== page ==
Don’t force the RV into the parking space if it is tight. Avoid tight spots and park only when there are no hazards in the way. If you can’t see clearly, look for another way to navigate into the parking space. If necessary get assistance from parking attendants.
8. Avoid Places That are Impossible to Get Into
If you’ve got an RV app you’ll get tips on how to avoid locations that are not suitable for an RV. But really all you need to do is avoid parking lots that don’t have secondary exits, dead end roads and tight entryways.
Park your RV along the perimeters of shopping centers, venues and stadiums. Avoid those cars that are parked in aisles as it’s difficult to get out of there.
9. Learn to Rely on Your Mirrors
Knowing how to use RV mirrors is crucial. Just like a car or any other car, you use the mirrors to gauge the distance between your RV and the other vehicles. Knowing how to use your mirrors can make a huge difference in how comfortable you’ll be while driving.
10. Set Up Temporary Parking & Driving Patterns
Look for an empty or closed parking area. Place cones all around so it’s like a camping location. Move your RV in and out of it. Keep practicing until it’s second nature so when you get to the real park you’ll know what to do.
11. Practice Blind Side Parking
The blind side refers to the passenger side. If you’re backing in, your tow won’t be lined straight with the trailer. This means at some point you won’t be able to see what’s going on as you turn your RV.
However this can be avoided if you adjust the mirrors properly. As you back into the parking space, adjust the mirrors so you can see better. Another option is to get someone to stand outside and assist in the movement of the RV.
12. Never Rely on Rear Vision Cameras
Rear vision cameras are ineffective because they’re focused on the ground and don’t provide a clear picture. Rear vision cameras also won’t be able to display branches or other overhanging objects that could get entangled with your RV.
The best option is to have someone outside assist and check the angles. Setting the windows down can also help. You can communicate with the person outside using walkie talkies.
13. Use Extreme Caution When Backing a Motorhome with a Tow Vehicle Attached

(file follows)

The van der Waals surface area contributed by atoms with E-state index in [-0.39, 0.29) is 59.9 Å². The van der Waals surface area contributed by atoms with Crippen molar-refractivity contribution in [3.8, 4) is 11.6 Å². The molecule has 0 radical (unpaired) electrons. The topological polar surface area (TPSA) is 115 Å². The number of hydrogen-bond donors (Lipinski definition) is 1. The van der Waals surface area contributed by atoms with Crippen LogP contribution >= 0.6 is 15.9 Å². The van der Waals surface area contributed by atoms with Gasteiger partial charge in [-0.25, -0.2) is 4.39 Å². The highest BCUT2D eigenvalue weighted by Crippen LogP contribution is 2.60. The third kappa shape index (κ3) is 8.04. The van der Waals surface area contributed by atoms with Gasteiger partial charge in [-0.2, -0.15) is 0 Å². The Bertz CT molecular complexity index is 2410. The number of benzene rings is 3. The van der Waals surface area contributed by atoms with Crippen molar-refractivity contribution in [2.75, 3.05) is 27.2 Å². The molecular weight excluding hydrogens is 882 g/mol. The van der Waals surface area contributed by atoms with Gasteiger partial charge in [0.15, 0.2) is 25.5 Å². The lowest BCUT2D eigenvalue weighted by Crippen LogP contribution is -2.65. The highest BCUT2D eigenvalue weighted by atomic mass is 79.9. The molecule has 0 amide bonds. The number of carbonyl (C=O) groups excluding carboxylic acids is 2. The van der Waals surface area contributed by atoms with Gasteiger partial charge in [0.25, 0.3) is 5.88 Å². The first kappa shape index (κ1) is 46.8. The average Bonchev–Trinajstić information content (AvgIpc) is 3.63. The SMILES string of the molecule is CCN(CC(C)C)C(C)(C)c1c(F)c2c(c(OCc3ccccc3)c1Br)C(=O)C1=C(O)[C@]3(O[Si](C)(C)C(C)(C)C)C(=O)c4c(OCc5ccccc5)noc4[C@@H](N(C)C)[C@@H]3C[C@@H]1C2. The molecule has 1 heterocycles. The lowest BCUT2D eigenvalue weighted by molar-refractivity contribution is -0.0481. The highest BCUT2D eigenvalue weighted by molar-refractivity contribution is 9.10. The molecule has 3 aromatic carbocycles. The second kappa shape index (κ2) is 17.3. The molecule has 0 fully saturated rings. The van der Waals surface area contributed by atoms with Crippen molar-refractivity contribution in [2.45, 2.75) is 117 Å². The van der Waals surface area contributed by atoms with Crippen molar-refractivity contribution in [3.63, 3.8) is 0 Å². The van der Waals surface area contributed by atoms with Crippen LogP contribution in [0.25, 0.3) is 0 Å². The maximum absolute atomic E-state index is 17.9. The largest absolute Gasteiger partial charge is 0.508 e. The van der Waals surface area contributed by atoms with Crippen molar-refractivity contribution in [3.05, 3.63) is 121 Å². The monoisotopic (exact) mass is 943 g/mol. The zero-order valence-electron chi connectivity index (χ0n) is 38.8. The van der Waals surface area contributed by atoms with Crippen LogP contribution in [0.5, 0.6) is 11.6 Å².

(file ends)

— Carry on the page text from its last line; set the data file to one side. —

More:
You cannot back up more than a foot with a car on a low bar more than 12 inches. The car you’re towing has a steering axle that can go anywhere. As you back, it’s going to quickly turn. The vehicle will slide sideways and cause damage.
The best way to handle this is to unhook the vehicle first. Once you’re able to move forward, you’ll be able to go forward again, reconnect the hook bar.
Some areas don’t allow RVs because they’re large and take up a lot of space. If that’s the policy, don’t force the situation and move on. Respect the rules, and there are a lot of places where you can park your RV anyway.
How to Level an RV?
Note: if your motorhome has an auto-level mechanism these steps won’t be necessary.
- Set your RV where you want to park it.
- Designate the areas that has to be leveled. Just put some lines near the front or the back of the tires.
- Pull the RV forward or back so it clears the marks you set.
- Put the boards or blocks in place.
- Drive your RV over the blocks. Avoid climbing more than a couple of inches at a time.
- Keep moving up your RV, making sure the tires don’t veer over the edge.
- Look at the bubble level and make adjustments to the blocks/boards if needed.
- If your RV is side to side level, put wheel chocks at the back or the rear or the front of the tires.
- Set your RV to “park”.
How to Stabilize Your RV?
After leveling your RV you’ve got to make sure that it’s level. Use jacks only after your RV has been stabilized.
- Lower the jacks as directed in the owner’s manual.
- Put a couple of 2x4 boards under each foot for greater stability.
- Check if the jack foot is touching the ground. If it is, turn the crank for greater security.
Learning how to park RV is a must, and so is knowing where and when to park. Taking the time to learn these will save you a lot of potential trouble.